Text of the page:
What Is the Difference Between a Conviction and Adjudication Withheld in Florida?

Jacksonville Florida Adjudicate

The judge can either adjudicate guilty or withhold adjudication.

When you are arrested for a crime, different things can happen.  Let’s use a Jacksonville theft case as an example.  You were arrested for petit theft in Jacksonville FL. You were given a date to appear at the Duval County Courthouse.  Before you go to court, your Jacksonville lawyer will likely speak with the state attorney about your case.  The state attorney could decline to prosecute your case.  She never files the charges and your case is dismissed.  She could file the charges and then drop them.  If the state attorney files the charges and does not drop them, your Jacksonville criminal attorney may negotiate a plea deal.  If you are not guilty, you may go to trial before the judge or jury.  The adjudication comes into play when you are sentenced.  You are sentenced as part of the plea deal or if you are found guilty after a trial.

Adjudication withheld is always better than an adjudication.  Adjudication means a conviction.  The judge is adjudicating you guilty of the crime.  That means that the judge is convicting you of the crime.  If the judge withholds adjudication, you are technically not convicted of the crime.  It is important to remember that if you were arrested for a crime, it is still on your record.  It does not matter that adjudication was withheld.  If your charges were dropped, you will need to expunge your Florida criminal record.  If adjudication was withheld, you need to seal the Florida record.  If you were convicted of the crime, you are not eligible to seal or expunge your Florida criminal record.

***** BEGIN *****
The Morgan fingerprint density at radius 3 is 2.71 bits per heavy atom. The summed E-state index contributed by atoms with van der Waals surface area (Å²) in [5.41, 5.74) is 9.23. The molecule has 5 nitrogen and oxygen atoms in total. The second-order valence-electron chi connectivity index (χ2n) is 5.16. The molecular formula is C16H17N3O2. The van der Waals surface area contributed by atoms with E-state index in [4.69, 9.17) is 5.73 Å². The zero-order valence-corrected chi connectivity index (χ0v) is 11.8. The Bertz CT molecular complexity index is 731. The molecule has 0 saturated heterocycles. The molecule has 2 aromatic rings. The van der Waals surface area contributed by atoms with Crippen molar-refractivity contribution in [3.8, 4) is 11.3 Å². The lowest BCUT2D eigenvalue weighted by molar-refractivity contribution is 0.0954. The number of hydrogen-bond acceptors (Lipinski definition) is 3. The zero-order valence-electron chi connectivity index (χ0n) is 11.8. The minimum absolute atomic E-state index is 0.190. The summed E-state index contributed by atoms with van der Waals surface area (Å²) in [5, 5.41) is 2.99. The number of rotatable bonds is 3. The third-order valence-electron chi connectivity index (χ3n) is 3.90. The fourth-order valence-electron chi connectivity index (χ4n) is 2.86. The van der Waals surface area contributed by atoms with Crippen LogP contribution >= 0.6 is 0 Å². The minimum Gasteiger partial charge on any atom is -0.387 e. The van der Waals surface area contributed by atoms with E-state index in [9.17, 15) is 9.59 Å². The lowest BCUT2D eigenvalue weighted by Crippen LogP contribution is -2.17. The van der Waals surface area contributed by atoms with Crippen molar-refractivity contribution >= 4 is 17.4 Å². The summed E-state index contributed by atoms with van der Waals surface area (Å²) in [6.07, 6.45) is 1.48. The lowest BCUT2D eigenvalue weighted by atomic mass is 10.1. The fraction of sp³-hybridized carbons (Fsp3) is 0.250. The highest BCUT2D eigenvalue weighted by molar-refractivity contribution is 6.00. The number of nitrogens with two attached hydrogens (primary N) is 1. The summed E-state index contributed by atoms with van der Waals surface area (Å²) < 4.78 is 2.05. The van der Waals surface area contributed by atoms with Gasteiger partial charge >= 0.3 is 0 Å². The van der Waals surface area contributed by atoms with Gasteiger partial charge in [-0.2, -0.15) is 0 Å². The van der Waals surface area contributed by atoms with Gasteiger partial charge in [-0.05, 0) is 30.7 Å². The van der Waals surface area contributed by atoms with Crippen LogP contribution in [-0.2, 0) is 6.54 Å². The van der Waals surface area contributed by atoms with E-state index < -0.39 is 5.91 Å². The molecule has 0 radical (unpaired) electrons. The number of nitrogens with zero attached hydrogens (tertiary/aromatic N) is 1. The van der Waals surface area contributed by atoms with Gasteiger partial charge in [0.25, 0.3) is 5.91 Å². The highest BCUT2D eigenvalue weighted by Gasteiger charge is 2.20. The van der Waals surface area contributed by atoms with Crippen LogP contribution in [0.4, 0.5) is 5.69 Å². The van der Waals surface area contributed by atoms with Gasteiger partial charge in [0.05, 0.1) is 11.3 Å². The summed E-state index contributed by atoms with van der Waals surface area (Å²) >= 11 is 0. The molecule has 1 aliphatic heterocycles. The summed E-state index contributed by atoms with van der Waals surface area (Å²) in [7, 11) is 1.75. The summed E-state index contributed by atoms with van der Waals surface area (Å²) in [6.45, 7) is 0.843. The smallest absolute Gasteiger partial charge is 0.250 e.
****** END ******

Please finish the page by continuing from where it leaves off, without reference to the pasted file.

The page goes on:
Take the same example as above, but imagine that you were arrested for grand theft.  Jacksonville grand theft is a felony under Florida law.  The distinction between adjudication of guilt and adjudication withheld is very important when it comes to felonies.  If you are adjudicated guilty of a felony crime, you are convicted.  This means that you are a convicted felon.  With a felony conviction, you loose many of your civil liberties.  The rights that you will loose include, but are not limited to, the right to vote, serve on a jury, possess a firearm, and hold certain occupational licenses.

You want to avoid a conviction and adjudication of guilt.  If the judge finds you guilty and does not withhold adjudication, you will be conviction of the crime.  This is why it is important to hire a Jacksonville criminal attorney.  Call 20 Miles Law at (904) 564-2525 to speak with a Jacksonville attorney about your case.

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